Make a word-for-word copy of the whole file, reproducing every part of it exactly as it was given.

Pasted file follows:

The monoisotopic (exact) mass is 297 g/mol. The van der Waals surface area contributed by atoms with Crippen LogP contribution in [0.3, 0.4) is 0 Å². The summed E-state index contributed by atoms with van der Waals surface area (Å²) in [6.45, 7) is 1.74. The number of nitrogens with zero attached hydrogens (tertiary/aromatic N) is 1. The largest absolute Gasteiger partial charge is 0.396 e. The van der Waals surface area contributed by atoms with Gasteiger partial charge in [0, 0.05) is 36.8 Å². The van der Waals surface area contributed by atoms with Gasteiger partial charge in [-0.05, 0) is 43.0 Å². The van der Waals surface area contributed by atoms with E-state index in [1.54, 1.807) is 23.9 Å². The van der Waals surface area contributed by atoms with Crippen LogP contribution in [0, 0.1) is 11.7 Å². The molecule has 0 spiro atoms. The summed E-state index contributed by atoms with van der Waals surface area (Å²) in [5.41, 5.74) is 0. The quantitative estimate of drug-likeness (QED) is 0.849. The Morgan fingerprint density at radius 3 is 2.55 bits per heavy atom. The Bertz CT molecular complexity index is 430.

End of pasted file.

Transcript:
The monoisotopic (exact) mass is 297 g/mol. The van der Waals surface area contributed by atoms with Crippen LogP contribution in [0.3, 0.4) is 0 Å². The summed E-state index contributed by atoms with van der Waals surface area (Å²) in [6.45, 7) is 1.74. The number of nitrogens with zero attached hydrogens (tertiary/aromatic N) is 1. The largest absolute Gasteiger partial charge is 0.396 e. The van der Waals surface area contributed by atoms with Gasteiger partial charge in [0, 0.05) is 36.8 Å². The van der Waals surface area contributed by atoms with Gasteiger partial charge in [-0.05, 0) is 43.0 Å². The van der Waals surface area contributed by atoms with E-state index in [1.54, 1.807) is 23.9 Å². The van der Waals surface area contributed by atoms with Crippen LogP contribution in [0, 0.1) is 11.7 Å². The molecule has 0 spiro atoms. The summed E-state index contributed by atoms with van der Waals surface area (Å²) in [5.41, 5.74) is 0. The quantitative estimate of drug-likeness (QED) is 0.849. The Morgan fingerprint density at radius 3 is 2.55 bits per heavy atom. The Bertz CT molecular complexity index is 430.